20. California has had a law effectively prohibiting (we don't need to get into technicalities, right?) smoking in bars for a number of years, and it's such a joy to go to bars there! I'll probably go to bars more after the law kicks in here.
  21. Pan

    "Ethnic" food

    Just a thought: "Alternative cuisine"? Too "far out, man," I imagine.
  22. Pan

    "Ethnic" food

    it does to me. i stated as much a bit back. it is surely not nonsense when i use it in conversation with friends. all sorts of phrases have meanings other than their literal one. it works for me. i'll go on using it and not doubt offending countless. i'm still failing to see the real issue here. i have no doubt that there *is* an issue, but i'm not sure these posts have explained it very well. can we take a poll of how many people are referring to the people who cook the food rather than to the food when they use the word "ethnic?" you gotta be kidding me. this hyper-sensitivity to this type of thing never ceases to amaze and baffle. Considering how many of the cooks in New York restaurants of all sorts of descriptions are Mexicans, I don't think that the ethnic identity of the people in the back of the house (who are unknown to most customers or potential customers of restaurants) is the thing that causes people to call the restaurants "ethnic" or not to call them "ethnic" (as "non-ethnic" wouldn't normally be used for the unmarked category).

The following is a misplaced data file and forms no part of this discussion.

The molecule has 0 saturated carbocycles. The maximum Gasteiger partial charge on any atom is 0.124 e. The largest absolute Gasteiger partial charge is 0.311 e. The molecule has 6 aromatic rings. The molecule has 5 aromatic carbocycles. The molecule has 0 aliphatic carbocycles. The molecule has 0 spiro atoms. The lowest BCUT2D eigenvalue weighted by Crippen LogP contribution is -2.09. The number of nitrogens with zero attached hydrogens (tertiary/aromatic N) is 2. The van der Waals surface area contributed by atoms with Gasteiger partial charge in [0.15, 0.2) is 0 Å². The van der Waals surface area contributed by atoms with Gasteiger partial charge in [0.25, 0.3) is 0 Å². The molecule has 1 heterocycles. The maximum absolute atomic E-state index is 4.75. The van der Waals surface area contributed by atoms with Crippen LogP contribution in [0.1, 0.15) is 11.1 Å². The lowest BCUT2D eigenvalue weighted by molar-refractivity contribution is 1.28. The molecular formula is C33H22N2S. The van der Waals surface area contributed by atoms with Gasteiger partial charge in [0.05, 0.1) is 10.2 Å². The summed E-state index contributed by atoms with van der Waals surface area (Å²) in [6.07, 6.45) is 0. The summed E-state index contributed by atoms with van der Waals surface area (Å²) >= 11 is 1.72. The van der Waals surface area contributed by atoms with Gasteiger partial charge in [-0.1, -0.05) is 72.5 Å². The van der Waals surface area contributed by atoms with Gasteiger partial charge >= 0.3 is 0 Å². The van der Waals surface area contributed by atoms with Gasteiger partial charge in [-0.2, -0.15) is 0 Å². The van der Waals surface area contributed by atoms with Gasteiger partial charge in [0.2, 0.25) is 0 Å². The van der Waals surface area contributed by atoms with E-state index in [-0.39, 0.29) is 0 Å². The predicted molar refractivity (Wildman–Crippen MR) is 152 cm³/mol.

23. Pan

    "Ethnic" food

    I looked at the link you gave. I never knew people were using "R&B" in such a misleading way. Having a "Hot R&B/Hip-Hop Singles" category is almost as bad as having a "Swing/Heavy Metal" category.
  24. At a certain point, I got a Keralese cookbook (I think it was) for my father, one of those little paperback cookbooks published in India for Indians. In its recipes, it often called for drumsticks and padwals or padvals (I forget the exact spelling). At some point, we figured out what drumsticks were, but I forgot. I don't think we ever figured out what padwals are. What are these things?